American freedom is paid for a thousand different ways
By Salena Zito
No matter where you lived in America on the morning of September 11, 2001, the story often begins with a sapphire sky filled with airy, white clouds that perfectly contrasted against the expansive blue, a picture-perfect backdrop shattered by the deadliest attack on American soil in the country’s history.
Nineteen men trained by al-Qaida boarded four passenger aircrafts that morning, seeking to carry out a devastating coordinated attack aimed at symbols of American freedom: the World Trade Center, the Capitol, and the Pentagon. Three hit their target. Flight 93, the plane targeting the Capitol, crashed in an isolated field in Somerset County, Pennsylvania, thanks to brave passengers who wrested control of the plane from the hijackers. Almost 3,000 people lost their lives that day, 400 of whom were New York City’s first responders.
Taylor Cleveland and Victor Lewis are two people whose lives were changed by the terror attacks. They were separated by geography, age, and life experience, but for them, 9/11 proved to be a common call of duty to serve their country…
Ohioan Taylor Cleveland grew up surrounded by soldiers.
He says, “Even my priest growing up was a chaplain in World War II. I mean, everybody around here served. It’s just expected that’s what you’re going to do.”
Unfortunately, he couldn’t follow in the footsteps of others. He had been a local high school football star and had wrecked his knee during a game, so the Marine Corps turned him down. Instead, Cleveland turned to community service, earned a degree in criminal justice, and then worked as an emergency medical technician, a firefighter, and then a beat cop before joining the department SWAT team.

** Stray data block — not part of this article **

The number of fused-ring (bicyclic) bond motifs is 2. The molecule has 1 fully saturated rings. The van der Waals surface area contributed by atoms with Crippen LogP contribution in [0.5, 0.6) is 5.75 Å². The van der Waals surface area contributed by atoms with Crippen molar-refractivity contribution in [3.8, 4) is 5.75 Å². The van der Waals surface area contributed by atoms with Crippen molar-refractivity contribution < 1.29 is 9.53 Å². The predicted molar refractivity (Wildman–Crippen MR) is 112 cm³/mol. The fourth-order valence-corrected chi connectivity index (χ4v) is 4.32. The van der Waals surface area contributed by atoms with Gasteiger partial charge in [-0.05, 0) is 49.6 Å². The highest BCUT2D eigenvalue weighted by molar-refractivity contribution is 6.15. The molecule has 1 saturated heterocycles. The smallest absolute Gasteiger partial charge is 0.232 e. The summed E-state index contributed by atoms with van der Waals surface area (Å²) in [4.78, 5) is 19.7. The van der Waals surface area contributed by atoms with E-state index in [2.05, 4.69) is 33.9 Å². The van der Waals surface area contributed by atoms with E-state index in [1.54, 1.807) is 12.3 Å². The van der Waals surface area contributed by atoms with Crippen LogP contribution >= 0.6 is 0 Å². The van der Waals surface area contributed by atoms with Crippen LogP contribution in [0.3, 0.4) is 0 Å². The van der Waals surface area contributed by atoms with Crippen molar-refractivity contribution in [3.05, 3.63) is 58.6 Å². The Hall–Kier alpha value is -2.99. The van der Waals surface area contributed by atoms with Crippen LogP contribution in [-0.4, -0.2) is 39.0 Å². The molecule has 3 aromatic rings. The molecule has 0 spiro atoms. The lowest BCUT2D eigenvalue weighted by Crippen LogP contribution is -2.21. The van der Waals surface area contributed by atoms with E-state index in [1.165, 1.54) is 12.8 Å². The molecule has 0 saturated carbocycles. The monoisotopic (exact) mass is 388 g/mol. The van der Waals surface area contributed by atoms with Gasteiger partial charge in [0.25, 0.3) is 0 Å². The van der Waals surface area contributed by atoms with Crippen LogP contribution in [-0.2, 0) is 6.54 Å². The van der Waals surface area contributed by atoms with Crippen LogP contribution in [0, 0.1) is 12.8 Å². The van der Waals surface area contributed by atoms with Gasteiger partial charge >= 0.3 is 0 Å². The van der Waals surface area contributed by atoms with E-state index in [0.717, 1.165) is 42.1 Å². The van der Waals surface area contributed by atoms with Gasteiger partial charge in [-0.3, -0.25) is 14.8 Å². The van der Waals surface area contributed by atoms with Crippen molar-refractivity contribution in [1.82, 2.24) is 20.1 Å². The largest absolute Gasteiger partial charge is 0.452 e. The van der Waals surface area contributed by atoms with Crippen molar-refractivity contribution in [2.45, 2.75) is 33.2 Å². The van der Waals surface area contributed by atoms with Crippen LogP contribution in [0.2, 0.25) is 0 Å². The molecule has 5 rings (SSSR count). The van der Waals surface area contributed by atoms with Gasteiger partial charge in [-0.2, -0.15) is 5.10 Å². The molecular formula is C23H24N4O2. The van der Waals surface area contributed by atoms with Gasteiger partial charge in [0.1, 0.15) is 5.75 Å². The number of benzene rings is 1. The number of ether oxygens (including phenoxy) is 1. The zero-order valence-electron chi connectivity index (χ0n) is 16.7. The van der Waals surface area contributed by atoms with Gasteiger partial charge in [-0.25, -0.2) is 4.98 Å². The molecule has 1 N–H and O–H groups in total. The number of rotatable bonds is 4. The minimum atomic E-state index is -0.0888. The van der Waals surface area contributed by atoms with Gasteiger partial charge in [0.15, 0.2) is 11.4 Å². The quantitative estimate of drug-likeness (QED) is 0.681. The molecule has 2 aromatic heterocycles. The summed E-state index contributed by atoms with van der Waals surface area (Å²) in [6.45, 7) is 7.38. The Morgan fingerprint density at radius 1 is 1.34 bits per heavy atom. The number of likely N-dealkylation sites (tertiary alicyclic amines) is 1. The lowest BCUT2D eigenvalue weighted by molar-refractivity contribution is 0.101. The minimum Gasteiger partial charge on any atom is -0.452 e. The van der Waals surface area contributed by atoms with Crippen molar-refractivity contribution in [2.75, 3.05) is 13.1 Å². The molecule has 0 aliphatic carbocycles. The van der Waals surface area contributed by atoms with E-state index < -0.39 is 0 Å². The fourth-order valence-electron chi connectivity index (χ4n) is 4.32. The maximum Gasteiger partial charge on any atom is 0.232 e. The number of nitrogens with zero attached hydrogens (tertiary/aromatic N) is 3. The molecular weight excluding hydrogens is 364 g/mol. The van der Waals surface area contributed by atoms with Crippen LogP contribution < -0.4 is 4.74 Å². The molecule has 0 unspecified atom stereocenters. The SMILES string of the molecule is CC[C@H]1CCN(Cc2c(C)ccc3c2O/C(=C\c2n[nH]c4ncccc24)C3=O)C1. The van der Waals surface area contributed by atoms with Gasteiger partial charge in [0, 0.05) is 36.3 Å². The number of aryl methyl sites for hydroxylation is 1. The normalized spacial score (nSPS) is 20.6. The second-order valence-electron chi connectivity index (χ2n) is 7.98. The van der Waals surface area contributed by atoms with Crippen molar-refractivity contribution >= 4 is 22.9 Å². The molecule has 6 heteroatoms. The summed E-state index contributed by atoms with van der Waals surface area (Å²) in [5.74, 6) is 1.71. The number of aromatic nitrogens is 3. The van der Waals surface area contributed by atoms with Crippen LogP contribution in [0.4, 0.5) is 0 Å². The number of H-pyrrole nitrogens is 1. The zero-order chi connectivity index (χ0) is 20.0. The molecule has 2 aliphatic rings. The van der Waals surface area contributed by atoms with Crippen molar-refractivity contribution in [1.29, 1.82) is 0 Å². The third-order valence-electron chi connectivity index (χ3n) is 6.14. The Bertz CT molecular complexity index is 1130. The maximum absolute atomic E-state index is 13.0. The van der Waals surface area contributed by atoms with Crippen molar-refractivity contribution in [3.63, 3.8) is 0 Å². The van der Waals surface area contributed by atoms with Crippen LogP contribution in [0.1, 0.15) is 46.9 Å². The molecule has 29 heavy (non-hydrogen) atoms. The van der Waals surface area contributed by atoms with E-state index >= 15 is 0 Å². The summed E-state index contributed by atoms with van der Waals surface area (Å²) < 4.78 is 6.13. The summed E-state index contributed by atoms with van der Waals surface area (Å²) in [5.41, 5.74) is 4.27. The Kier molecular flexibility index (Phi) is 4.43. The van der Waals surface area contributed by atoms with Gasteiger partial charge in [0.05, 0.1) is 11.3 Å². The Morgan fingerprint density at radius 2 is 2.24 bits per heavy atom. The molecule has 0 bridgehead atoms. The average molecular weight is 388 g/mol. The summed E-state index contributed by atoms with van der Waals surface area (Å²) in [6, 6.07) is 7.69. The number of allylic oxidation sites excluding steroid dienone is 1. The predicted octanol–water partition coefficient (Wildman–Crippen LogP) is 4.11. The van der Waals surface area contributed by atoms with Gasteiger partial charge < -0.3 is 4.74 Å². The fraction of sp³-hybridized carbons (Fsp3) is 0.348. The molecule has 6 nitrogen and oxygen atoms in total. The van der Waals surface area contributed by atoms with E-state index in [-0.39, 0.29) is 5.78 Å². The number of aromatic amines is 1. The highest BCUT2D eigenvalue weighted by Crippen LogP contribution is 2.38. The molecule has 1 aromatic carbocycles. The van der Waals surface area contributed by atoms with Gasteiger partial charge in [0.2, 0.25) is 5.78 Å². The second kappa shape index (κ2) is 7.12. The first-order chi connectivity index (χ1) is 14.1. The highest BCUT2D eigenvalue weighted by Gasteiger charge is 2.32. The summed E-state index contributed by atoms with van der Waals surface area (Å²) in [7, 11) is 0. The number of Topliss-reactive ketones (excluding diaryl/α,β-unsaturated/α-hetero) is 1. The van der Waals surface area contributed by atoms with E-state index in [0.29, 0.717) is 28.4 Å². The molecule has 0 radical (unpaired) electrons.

But he knew he had to do something more after the 9/11 attacks.
“That’s the last conversation I had with him. Having him say, ‘Man, I know why I’m here,’ is the best gift I’ve been given.”
He says, “My grandfather joined the Navy the day after Pearl Harbor in 1941. And I just knew after that there was no way they would keep me out of this war that was coming. There was no way that people were going to go fight a war for me and that they were going to put their lives on the line for me. I could never live with myself as a man if I didn’t go and let somebody else go fight my battles for me.”
He signed up to join the Marine Reserves but had concerns about his knee injury.
“I figured that because I had the knee problem still, they’d still turn me down,” he recalls. “Well, they enlisted me before the medical portion, and they called the house and left a message on the machine that said, ‘Good news, you’re approved.’”
Lewis and Cleveland met in Buffalo, New York, in 2003. Cleveland is 3rd Battalion, 25th Marines. Lewis, a Navy hospital corpsman, was attached to the Marine unit. The two became like brothers immediately.